Until 1968, the City of Stockholm had its own "county code" A, which is still used interchangeably with AB in some contexts, and County of Stockholm had county code B. L was for Kristianstad County and M was for Malmöhus County but since they were merged to form Scania County, M is usually used. O used to stand for Gothenburg and Bohus County but has been used for West Götaland County since it was merged with Skaraborg County (R) and Älvsborg County (P).


Older subdivisions

Sweden's provinces, or landskap, and the "lands", or landsdelar, lack political importance today but are common denominations culturally and historically. The provinces had their own laws and justice systems and could have large cultural and religious differences. Note that the province of Småland (literally small land) historically was several provinces with its own laws. Here burial tradition in the era before the Viking age could differ significantly from province to province. The province of Norrbotten is a relatively recent creation; it was part of Västerbotten which extended all the way to Österbotten into today's Finland before 1809. Finnish and Swedish Lappland was also one province until 1809.

Historically, the provinces were grouped in three lands: Götaland, being southern and western Sweden; Svealand being eastern and south-eastern, and Norrland being the entire northern half. The names of the first two refer to ancient tribes, and the third is a geographical reference. They are still commonly used as geographical references. The boundaries have changed over time, with the most significant in 1658 (the cession of provinces from Denmark-Norway to Sweden) and 1812 (due to the loss of Finland to Russia in 1809). In 1812 some provinces were moved from Götaland to Svealand.


After the Finnish War, Sweden was forced to cede the counties in Finland to Russia following the Treaty of Fredrikshamn in (1809). However, the counties were upheld in Finland until a reform in 1997. They are still in use in Sweden, 370 years later.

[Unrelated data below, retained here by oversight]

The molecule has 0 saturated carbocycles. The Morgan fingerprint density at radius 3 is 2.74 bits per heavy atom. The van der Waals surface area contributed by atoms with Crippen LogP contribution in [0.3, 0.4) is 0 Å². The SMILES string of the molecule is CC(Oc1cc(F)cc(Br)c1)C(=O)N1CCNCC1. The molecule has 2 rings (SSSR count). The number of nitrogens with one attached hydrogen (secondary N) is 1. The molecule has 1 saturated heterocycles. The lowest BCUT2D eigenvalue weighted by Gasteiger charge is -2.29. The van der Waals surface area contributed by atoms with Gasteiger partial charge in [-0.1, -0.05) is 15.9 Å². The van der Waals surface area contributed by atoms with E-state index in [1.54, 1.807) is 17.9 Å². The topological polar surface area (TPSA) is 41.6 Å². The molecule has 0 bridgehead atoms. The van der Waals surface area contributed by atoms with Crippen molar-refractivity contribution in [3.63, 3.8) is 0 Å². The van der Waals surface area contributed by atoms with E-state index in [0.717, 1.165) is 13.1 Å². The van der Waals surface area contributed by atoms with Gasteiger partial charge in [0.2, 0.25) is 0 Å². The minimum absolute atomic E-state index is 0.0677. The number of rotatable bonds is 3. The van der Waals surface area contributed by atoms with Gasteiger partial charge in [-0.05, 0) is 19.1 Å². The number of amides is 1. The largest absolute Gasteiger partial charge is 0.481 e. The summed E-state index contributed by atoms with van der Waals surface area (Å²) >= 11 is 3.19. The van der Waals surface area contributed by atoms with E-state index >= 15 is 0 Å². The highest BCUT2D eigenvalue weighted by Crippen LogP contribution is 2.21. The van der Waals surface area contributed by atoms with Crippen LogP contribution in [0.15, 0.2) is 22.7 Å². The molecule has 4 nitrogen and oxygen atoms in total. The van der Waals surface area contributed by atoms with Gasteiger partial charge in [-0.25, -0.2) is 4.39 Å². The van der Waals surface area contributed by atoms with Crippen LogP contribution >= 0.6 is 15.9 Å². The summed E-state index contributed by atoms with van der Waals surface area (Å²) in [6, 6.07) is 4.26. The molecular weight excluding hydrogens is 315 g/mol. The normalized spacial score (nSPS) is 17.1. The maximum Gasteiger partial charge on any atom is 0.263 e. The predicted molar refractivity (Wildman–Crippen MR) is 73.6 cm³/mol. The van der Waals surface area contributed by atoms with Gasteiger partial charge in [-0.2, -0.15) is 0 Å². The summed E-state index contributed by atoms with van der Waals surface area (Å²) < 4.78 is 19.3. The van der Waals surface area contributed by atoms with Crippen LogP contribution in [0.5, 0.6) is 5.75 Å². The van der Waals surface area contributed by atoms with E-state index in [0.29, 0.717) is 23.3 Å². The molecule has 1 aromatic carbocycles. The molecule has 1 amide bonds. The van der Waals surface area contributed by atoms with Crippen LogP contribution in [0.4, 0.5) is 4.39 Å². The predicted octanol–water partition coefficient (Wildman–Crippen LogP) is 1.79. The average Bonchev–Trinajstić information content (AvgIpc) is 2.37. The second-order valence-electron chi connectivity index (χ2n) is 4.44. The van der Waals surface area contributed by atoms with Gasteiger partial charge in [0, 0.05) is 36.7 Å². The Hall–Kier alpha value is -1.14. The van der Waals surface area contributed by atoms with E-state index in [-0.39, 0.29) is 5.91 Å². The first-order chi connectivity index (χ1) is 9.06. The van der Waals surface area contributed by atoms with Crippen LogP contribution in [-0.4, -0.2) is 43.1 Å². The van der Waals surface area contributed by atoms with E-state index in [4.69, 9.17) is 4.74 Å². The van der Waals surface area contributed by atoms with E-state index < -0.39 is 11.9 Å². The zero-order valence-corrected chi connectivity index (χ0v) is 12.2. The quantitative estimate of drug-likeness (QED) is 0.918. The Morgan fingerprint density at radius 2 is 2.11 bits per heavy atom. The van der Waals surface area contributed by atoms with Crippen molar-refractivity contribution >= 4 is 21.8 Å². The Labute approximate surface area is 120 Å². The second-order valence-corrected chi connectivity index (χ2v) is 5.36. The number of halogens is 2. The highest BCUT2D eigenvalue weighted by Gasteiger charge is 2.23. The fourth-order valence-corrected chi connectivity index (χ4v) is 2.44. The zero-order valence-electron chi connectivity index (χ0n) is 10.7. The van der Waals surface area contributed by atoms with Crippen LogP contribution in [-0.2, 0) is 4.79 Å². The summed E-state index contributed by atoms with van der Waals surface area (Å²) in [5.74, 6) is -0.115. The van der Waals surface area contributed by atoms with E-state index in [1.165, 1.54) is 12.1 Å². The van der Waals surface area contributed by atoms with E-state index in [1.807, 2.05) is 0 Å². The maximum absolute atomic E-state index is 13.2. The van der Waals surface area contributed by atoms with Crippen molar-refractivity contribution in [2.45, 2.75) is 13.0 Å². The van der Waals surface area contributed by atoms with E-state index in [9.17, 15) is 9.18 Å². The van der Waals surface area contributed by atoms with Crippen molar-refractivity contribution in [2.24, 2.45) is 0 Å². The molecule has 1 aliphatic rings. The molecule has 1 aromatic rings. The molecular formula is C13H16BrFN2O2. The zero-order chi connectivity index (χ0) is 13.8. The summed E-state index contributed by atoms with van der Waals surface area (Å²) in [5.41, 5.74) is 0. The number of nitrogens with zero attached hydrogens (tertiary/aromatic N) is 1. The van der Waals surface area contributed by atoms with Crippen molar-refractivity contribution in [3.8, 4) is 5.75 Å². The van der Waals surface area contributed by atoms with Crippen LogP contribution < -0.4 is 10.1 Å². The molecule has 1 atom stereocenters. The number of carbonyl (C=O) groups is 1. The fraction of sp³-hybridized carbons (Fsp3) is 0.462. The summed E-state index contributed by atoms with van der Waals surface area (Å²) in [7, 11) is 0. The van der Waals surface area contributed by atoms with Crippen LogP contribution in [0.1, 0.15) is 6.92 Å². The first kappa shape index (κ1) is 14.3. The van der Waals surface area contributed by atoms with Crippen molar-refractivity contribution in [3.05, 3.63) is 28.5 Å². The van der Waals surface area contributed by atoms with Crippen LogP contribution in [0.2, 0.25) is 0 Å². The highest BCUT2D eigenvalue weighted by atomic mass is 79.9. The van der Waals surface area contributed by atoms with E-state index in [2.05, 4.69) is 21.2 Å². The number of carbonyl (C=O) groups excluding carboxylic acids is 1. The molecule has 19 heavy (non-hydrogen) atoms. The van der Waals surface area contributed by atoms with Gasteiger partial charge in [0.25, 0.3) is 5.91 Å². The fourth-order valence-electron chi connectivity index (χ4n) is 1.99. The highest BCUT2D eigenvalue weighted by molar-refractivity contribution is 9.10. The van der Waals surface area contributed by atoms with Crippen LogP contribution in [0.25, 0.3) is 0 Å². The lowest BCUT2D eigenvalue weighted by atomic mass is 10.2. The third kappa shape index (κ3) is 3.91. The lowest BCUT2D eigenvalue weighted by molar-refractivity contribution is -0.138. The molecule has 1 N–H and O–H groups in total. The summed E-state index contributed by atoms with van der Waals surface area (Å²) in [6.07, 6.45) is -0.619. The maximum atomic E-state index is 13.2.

The counties in Finland established in 1634 were: Turku and Pori County, Nyland and Tavastehus County, Viborg and Nyslott County, Ostrobothnia County and Kexholm County. Over time the number of subdivisions in Finland increased to twelve, until a reorganization in 1997 reduced their number to six provinces, while keeping the administrative model intact. The counties in Finland were abolished in 2010.

Abolished counties

Abolished counties in current-day Sweden proper were:

Counties in Swedish-ruled Finland were:

Proposed regions

Six or nine new administrative regions.

Under the aegis of the Swedish government, Ansvarskommittén has been investigating the possibilities of merging the current 21 counties into 6 to 9 larger regions. If approved, these mergers would take effect around 2015. These proposals are from their final report:[1]

A model for this comes from the merger of some counties into Skåne County and Västra Götaland County in 1997 and 1998, respectively, which is now considered a success.

The counties are discussing the proposal. An obstacle is that Stockholm County does not want to merge with any other county, while its neighbours want to merge with Stockholm.


Current statistical regions (riksområden).

The counties in Sweden correspond to the third level of division in the European Union's system of Nomenclature of Territorial Units for Statistics. For the purpose of creating regions corresponding to the second level, counties have been grouped into eight Riksområden, or National Areas: Stockholm, East Middle Sweden, North Middle Sweden, Middle Norrland, Upper Norrland, Småland and the islands, West Sweden and South Sweden.

See also


External links